News Release: School of Medicine

Jun. 4,  2009

New Chair of Microbiology and Immunology Named at Emory School of Medicine

Emory University School of Medicine has named Jeremy M. Boss, PhD, as chair of the Department of Microbiology and Immunology, effective June 1. Boss currently is a professor in the department, where he has been a member of the School of Medicine faculty since 1986.  

"I am very pleased to announce that Jerry Boss will assume this key position in the Emory School of Medicine," says Dean Thomas J. Lawley, MD.  "For many years he has proven himself not only an outstanding researcher, but also a dedicated and inspiring leader for the many faculty he has mentored and the numerous students he has trained. I have no doubt that he will continue his outstanding leadership as department chair."

"The science represented by the Department of Microbiology and Immunology is exciting, forward thinking and critical to our ability to treat and prevent disease," says Boss. "I am excited to have the opportunity to build and lead this terrific department."

Boss replaces interim chair Charles Moran, PhD, and former chair Richard W. Compans, PhD, who stepped down last year to direct the Emory-University of Georgia Influenza Pathogenesis and Immunology Research Center, one of six national NIH-funded flu research centers of excellence. One of the world's leading research virologists, Compans became chair of the department in 1992 and built it into one of the premier departments of microbiology and immunology.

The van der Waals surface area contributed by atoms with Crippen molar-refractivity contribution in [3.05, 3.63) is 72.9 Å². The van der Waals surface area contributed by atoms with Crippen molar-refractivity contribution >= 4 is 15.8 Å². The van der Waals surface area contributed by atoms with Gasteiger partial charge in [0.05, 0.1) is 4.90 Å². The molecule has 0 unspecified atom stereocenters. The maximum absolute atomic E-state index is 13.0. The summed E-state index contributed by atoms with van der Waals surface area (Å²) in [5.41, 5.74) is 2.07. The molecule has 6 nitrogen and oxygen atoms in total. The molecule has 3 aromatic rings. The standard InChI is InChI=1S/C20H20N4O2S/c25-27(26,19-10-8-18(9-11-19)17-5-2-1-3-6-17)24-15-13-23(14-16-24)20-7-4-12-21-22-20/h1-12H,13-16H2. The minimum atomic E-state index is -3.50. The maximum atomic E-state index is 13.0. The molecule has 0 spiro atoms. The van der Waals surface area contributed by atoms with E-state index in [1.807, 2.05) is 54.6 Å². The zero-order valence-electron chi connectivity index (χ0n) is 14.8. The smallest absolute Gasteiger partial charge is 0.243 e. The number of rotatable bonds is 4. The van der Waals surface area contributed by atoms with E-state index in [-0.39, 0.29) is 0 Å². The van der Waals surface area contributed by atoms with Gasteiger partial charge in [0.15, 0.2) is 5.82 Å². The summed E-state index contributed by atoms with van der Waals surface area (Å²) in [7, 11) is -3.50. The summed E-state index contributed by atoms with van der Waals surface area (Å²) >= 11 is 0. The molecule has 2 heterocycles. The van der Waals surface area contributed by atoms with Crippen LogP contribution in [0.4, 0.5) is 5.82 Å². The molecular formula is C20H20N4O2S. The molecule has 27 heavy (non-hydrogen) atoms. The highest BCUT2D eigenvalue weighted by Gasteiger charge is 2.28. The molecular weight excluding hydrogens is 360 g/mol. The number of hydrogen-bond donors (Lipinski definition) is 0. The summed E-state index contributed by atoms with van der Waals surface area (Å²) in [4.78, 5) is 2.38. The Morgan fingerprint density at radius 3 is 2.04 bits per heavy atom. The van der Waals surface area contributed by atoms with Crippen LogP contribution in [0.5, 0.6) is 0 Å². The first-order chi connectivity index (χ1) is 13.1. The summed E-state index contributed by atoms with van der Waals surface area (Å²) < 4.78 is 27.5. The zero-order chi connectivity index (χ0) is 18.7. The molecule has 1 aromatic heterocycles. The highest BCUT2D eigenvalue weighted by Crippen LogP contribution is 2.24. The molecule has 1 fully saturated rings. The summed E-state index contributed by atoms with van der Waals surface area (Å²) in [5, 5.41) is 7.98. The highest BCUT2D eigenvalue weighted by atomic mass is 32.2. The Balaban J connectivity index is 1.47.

After receiving BS and PhD degrees from the State University of New York (SUNY) at Albany, Boss served as a postdoctoral fellow in molecular biology and immunology at Harvard University. His awards include the Distinguished Doctoral Dissertation Award, the Damon Runyon Cancer Fund Postdoctoral Fellowship, and an NIH Postdoctoral Fellowship Award.

Boss is editor-in-chief of the Journal of Immunology, one of the most cited publications in biomedicine.

He currently is principal investigator of three RO1 grants from the National Institutes of Health. His research focuses on molecular mechanisms of regulation of immune system genes; regulation of human major histocompatibility complex class II genes; regulation of genes by tumor necrosis factor; regulation of programmed death-1 (PD-1) gene and its relationship to T cell exhaustion and disease; and regulation of gene expression during vaccination.  

In addition to his teaching responsibilities in the School of Medicine, Boss has mentored several department faculty who have gained tenure and has trained 22 postdoctoral fellows and 22 PhD students, in addition to visiting scientists and numerous graduate students.

He is author of a popular book on careers in biomedical research -- Academic Scientists at Work: Navigating the Biomedical Career, and is a sought-after speaker for his informational and entertaining lectures on career issues. 


The Robert W. Woodruff Health Sciences Center of Emory University is an academic health science and service center focused on missions of teaching, research, health care and public service. Its components include schools of medicine, nursing, and public health; Yerkes National Primate Research Center; the Emory Winship Cancer Institute; and Emory Healthcare, the largest, most comprehensive health system in Georgia. The Woodruff Health Sciences Center has a $2.3 billion budget, 17,000 employees, 2,300 full-time and 1,900 affiliated faculty, 4,300 students and trainees, and a $4.9 billion economic impact on metro Atlanta.

Learn more about Emory’s health sciences:
Twitter: @emoryhealthsci

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